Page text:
PORT AUX BASQUES — In the early 80s, diver Wayne Mushrow found two mariner’s astrolabes off the southwest coast. There are only 104 astrolabes, and none were within Canada when Mushrow found them. His passion was understandable, given the struggle it took to get recognition from the Newfoundland government.
Born in 1945, Mushrow did a variety of work growing up in Port aux Basques. He worked at the fish plant, and stocked shelves for Martin Brothers. The he started work as a milkman in 1971, selling three quarts for a dollar.
“I knew everyone in Port aux Basques, going door to door for 25 years. I knew most of the dogs on a first name basis,” Mushrow said.
It was in 1975 that Mushrow thought about scuba diving.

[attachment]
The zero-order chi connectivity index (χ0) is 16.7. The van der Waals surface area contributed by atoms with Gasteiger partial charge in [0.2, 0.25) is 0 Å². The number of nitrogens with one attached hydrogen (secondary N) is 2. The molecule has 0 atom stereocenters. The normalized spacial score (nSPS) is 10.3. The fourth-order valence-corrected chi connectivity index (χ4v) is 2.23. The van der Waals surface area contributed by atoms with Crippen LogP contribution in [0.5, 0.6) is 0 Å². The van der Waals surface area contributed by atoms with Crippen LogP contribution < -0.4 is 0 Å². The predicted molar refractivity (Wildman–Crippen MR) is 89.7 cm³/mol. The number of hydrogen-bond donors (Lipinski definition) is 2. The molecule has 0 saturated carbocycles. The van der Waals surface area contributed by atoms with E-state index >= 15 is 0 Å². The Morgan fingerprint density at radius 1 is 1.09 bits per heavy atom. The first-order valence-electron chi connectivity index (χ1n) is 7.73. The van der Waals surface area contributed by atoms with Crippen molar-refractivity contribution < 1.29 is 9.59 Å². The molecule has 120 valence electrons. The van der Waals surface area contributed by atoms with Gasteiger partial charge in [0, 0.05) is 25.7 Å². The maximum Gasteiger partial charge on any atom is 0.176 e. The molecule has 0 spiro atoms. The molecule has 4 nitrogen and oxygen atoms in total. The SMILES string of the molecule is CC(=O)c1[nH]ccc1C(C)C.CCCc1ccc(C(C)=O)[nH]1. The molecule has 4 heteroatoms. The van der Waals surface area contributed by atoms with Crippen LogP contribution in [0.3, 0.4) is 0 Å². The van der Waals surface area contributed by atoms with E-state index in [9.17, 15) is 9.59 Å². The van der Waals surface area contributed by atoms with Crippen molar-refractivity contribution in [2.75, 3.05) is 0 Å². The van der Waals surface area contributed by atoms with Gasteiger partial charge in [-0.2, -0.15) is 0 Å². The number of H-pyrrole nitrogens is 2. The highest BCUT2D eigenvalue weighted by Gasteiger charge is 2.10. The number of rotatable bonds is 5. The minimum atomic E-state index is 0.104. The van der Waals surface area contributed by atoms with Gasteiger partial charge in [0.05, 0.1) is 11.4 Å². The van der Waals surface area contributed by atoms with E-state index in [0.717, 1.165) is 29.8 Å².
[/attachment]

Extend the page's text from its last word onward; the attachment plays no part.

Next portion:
“I mentioned to my first wife that I’d try that scuba stuff. I could swim up to an Olympic sized pool underwater without coming up. If I had a diving tank, I should be able to stay down there pretty long,” recalled Mushrow.
When Christmas came, his wife had an empty scuba tank for him under the tree. It was just the tank, but it was a start. By the summer he had purchased the gear that he needed, and then taught himself how to dive.
“I’d go up to Cheeseman Park and get off in the falls. After a while you’d feel so comfortable underwater with the gear on and everything, you’d get to know your limits,” Mushrow said.
Through trial and error, and reading books on diving, he eventually honed his skills.
One tragic day he offered his services professionally, volunteering to recover a drowning victim. Two young boys had cut out the side of a 200-gallon oil tank and attempted to sail to Duck Island, but when the wind came up they capsized. One child managed to swim to safety and the other drowned.